In exploring these borders, McCarthy has carved out what is perhaps a unique place in all of American letters; he has overseen the decline of a traditional way of life in the American South while also personalizing and reframing the rise and fall of the romanticized American West. His protagonists, so similar and yet so different, have revealed the overlap between what are generally understood as two discrete historical phenomena. And in his final novel to date, McCarthy has even showed an ability to project these typical concerns into purely speculative territory, to improbably yet powerfully fuse his earthy immediacy with the lightness of fantasy. Throughout all of this, McCarthy is grounded by his interest in moments of choice and their attendant moral consequences.
The Orchard Keeper
In McCarthy’s first novel, The Orchard Keeper, one sees an author so impressed with his plainly enormous literary powers that there is no thing, however small, that he will not test them out upon. The book is resplendent with visual imagery for almost every item it touches. Lightning in particular is described in so many ways that one almost longs for a clichéd bolt.
Prodigies can be prodigious, and although McCarthy’s imaginative powers here are humbling (in particular, one can hardly imagine how a thirty-two-year-old of modest means developed such an engorged vocabulary), his shovelfuls of imagery lack precise deployment. When every last thing is worthy of lyrical flights, the world is curiously flattened; imagery, like sentence rhythm, must be varied or risk monotony, and The Orchard Keeper succumbs to such a dulling. 1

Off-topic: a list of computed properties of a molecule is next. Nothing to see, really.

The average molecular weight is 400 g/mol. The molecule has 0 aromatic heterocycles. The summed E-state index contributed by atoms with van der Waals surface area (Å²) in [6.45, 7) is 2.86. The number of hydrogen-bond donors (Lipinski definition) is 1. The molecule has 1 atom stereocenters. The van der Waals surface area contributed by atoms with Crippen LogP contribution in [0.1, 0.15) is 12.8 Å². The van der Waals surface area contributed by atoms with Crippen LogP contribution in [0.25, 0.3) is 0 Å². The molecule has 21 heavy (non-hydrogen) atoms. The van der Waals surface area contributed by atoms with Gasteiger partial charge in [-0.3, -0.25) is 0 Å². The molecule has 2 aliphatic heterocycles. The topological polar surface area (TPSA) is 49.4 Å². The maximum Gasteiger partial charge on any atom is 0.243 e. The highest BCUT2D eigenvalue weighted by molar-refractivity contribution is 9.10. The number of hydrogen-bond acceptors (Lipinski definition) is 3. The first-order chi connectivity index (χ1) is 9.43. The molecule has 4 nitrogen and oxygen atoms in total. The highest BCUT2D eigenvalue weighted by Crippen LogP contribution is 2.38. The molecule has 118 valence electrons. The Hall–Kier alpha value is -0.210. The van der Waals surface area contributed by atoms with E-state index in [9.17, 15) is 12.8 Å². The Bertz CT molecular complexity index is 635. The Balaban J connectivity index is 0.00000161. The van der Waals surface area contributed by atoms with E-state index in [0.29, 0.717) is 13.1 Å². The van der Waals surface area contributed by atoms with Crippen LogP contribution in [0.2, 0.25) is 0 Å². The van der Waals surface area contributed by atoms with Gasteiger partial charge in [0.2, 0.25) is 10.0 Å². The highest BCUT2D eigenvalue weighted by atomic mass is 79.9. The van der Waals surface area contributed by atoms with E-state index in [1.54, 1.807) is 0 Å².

Still, The Orchard Keeper clearly marked the emergence of an enormous talent, one that quite portentously appeared on the stage fully formed. In large part, The Orchard Keeper is written with the same stylistic tics that that Harold Bloom would later celebrate in Blood Meridian as, to paraphrase, the most remarkable American prose accomplishment since Pynchon. Already, we see: the fresh refurbishment of nouns and adjectives as verbs; the repeated joining of two unlikely nouns to create an adjective without precedent in English; quotation-less dialogue; language that reaches toward the portent and cadence of epic (commonly referred to as “vatic”); the frequent use of proper names and highly precise, almost scientific language to describe nature; and the casual employment of archaic-sounding, uncommon words that perfectly fit the bumps and flows of their sentences. Before The Orchard Keeper, McCarthy did publish a handful of short stories in little magazines, and in these stories it is possible to see the author unformed, but these works are hard to come by, a fact that McCarthy himself seems to take pride in: he has stated that he would not like them to be republished until he is “long buried and mouldering.” 2